The United States and its major allies are charting a new course to save poor nations from collapse and to prod rich industrial powers out of recession. The agreement, reached in Paris by leading Western nations - the so-called Group of Ten - involves a two-track operation:
* The 10 powers will make more money available to ward off default by developing nations so deeply in debt that some cannot meet their obligations without special help.
* The rich nations - especially those that have made the most progress against inflation - will try to take steps to stimulate their own economic growth.
This departs from the policy prescription of the past several years, when most Western governments focused on fighting inflation.
Notable gains have been made against inflation in a number of countries, including the US, where the inflation rate has been cut in half over the past two years. Among the West's 24 leading industrial powers, the Organization for Economic Cooperation and Development reports, inflation over the 12 months ending last November dropped to 6.9 percent - the first yearly rate below 7 percent since early 1973.
A consequence of the anti-inflation battle, however, has been the worst global recession since World War II, including high unemployment throughout the industrial world. When rich nations have economies that are stagnant, they buy fewer goods and commodities from developing countries, which worsens the debt problems of the latter.
Altogether, says Treasury Secretary Donald T. Regan, foreign debts owed by third world countries have mushroomed to more than $500 billion - ''five times the level of 1973.'' Roughly 60 percent of this debt is owed to private Western banks, the rest to governments and international lending agencies.
''By June of 1982,'' Mr. Regan says, ''the stock of debt owed to private Western banks by non-OPEC developing countries had grown to about $265 billion, of which almost $170 billion was owed by countries of Latin America.'' Mexico and Brazil head the list, with debts of $80 billion each. Then comes Argentina, with more than $40 billion, followed, Regan says, by ''a long list of other nations with huge debts.''
Extraordinary efforts are being made by creditor banks - the International Monetary Fund (IMF) and central banks of Western governments - to reschedule debt repayments by some hard-hit nations, including Mexico, Brazil, Poland, and Yugoslavia.
But rescheduling is a palliative. Recovery for poor nations cannot come until recovery starts among the rich, thereby expanding markets for foreign trade.
Against this background, Secretary of State George P. Shultz - supported by Mr. Regan - urges that key industrial powers, including the US, adopt expansionary policies to break out of recession. This is in line with current efforts by the Federal Reserve Board to nudge US interest rates lower, thereby stimulating the American economy.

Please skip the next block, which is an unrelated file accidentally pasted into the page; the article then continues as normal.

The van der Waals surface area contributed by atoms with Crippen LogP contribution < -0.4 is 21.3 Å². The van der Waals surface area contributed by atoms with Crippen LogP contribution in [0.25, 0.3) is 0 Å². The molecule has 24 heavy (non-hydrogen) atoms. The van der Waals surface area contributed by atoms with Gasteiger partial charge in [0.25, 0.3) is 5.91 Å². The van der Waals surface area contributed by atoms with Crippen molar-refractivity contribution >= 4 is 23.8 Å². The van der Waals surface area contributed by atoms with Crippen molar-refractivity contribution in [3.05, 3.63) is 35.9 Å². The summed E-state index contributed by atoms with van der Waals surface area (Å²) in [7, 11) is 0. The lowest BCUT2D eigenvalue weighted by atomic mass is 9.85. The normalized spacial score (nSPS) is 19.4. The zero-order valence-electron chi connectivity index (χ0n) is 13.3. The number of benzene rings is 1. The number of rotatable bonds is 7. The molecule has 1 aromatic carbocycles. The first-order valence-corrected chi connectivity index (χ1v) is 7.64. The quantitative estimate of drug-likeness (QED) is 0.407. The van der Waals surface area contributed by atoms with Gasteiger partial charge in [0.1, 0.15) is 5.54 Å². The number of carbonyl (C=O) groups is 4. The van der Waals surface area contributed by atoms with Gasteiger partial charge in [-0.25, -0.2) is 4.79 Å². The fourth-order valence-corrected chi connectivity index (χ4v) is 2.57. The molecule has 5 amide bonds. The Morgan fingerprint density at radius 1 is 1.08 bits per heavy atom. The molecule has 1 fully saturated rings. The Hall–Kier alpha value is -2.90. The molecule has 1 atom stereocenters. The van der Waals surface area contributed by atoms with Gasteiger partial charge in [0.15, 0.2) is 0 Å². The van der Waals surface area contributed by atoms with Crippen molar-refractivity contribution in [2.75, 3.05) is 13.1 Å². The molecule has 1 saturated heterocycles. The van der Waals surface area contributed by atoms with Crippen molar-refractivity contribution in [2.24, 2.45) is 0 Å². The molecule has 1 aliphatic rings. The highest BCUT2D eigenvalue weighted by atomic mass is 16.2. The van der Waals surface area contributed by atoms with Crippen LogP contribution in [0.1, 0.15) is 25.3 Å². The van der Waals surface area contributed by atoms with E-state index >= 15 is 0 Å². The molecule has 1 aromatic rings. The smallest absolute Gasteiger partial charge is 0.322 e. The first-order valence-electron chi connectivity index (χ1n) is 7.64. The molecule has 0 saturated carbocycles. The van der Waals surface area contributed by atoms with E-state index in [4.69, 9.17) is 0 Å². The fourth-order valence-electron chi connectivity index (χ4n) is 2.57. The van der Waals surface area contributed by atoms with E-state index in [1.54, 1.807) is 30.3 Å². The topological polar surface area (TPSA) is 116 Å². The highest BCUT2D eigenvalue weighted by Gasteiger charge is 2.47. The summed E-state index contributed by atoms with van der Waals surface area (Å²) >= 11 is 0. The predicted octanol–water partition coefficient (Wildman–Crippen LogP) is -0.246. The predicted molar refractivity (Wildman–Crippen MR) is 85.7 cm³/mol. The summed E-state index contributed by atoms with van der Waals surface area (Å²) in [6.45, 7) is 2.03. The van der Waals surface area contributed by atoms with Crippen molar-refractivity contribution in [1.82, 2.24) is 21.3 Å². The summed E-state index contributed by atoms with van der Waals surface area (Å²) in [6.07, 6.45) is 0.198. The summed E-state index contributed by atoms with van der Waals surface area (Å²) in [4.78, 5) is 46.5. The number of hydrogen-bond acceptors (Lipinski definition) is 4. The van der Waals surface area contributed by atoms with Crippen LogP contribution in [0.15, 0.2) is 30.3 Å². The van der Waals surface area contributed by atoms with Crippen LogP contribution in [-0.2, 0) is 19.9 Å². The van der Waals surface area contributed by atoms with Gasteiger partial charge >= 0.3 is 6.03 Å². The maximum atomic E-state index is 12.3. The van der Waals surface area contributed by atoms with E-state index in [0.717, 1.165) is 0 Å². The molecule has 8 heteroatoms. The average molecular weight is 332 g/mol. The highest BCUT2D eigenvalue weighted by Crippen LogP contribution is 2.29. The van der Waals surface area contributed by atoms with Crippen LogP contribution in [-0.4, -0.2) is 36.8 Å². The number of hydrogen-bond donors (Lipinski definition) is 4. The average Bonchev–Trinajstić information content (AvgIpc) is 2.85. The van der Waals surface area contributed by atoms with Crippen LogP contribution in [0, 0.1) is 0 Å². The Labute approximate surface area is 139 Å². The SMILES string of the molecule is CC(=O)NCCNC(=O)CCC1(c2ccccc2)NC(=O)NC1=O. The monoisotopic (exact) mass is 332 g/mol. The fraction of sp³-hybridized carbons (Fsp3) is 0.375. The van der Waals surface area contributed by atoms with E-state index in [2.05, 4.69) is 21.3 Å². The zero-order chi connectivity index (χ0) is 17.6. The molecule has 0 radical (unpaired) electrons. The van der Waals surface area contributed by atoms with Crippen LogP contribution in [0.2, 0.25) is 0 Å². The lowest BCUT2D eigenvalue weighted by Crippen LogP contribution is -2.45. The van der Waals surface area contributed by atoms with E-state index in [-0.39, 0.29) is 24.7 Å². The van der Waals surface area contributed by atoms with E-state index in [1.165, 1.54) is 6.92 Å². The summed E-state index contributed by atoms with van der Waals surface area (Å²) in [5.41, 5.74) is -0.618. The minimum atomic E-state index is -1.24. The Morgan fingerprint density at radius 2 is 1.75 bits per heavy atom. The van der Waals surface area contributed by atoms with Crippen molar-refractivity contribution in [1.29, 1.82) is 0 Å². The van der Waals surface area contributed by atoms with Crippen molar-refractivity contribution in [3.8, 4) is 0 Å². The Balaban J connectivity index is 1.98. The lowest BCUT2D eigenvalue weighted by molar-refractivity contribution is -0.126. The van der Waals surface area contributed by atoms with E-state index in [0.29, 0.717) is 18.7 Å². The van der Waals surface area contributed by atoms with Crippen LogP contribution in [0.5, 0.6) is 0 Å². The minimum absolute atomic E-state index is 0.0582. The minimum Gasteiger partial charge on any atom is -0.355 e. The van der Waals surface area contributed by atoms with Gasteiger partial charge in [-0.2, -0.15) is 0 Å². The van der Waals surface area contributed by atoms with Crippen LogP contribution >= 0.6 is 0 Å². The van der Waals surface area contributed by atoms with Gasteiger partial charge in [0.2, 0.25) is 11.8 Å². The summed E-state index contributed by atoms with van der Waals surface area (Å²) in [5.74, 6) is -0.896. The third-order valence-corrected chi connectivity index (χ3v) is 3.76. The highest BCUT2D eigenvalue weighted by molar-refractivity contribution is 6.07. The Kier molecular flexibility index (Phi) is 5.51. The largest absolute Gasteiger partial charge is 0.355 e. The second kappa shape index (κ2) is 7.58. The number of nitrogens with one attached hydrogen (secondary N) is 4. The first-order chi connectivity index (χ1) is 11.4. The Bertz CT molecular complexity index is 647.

An expansionary theory, says international trade consultant Harald B. Malmgren, risks ''a little inflation,'' on the grounds that the risk of world depression is greater.
Nothing formal was decided on this score by the Group of Ten in Paris. Each government must determine what it can, or will, do to stimulate its domestic economy.
If a major aim of the expansionary theory is to open home markets to more goods from developing countries, it comes at an awkward time. Already, with unemployment at post-depression highs in Western Europe and the US, protectionist pressures are intense.
Employers and workers in troubled Western industries - notably autos, steel, and textiles - are pressing their parliaments to curb foreign imports, not expand them.
The US and China, for example, find themselves suddenly in a mini-trade war over Washington's limitations on imports of Chinese clothing and textiles.
Some experts predict a possible contradiction in the policy now being worked out within the Group of Ten. The IMF, a lender of last resort to debt-burdened nations, requires as a condition of loans that debtor borrowers adopt policies of economic austerity. This includes, among other things, curbs on nonessential imports and diversion of the money thus saved to paying off debts.
This policy, while backed by the US and other major lenders, means that poor lands will buy fewer goods from industrial powers. Already this is happening to the US, which finds American exports to Mexico and other Latin American debtors sharply reduced.
Because third world nations, including OPEC members, buy 38 percent of all US exports, a slump in this market makes it harder for the United States to shake off recession.
Still, economic growth among industrial nations would boost their demands for raw materials and commodities normally supplied by third world countries. This would help a number of debtor nations earn additional foreign exchange.
Measures adopted by the Group of Ten to help debtor lands break down as follows:
* The 10 richest nations agreed to expand from $7.1 billion to $19 billion an emergency pool of money, called the General Arrangements to Borrow. This ''crisis fund,'' maintained by the Group of Ten, would be available to any IMF member experiencing problems that threatened the stability of the international monetary system.
* The Group of Ten agreed also to boost substantially the resources of the IMF - quotas of loan capital made available by each of the fund's 146 member states. The exact amount of the new quotas will be decided at an IMF policy board meeting in Washington next month.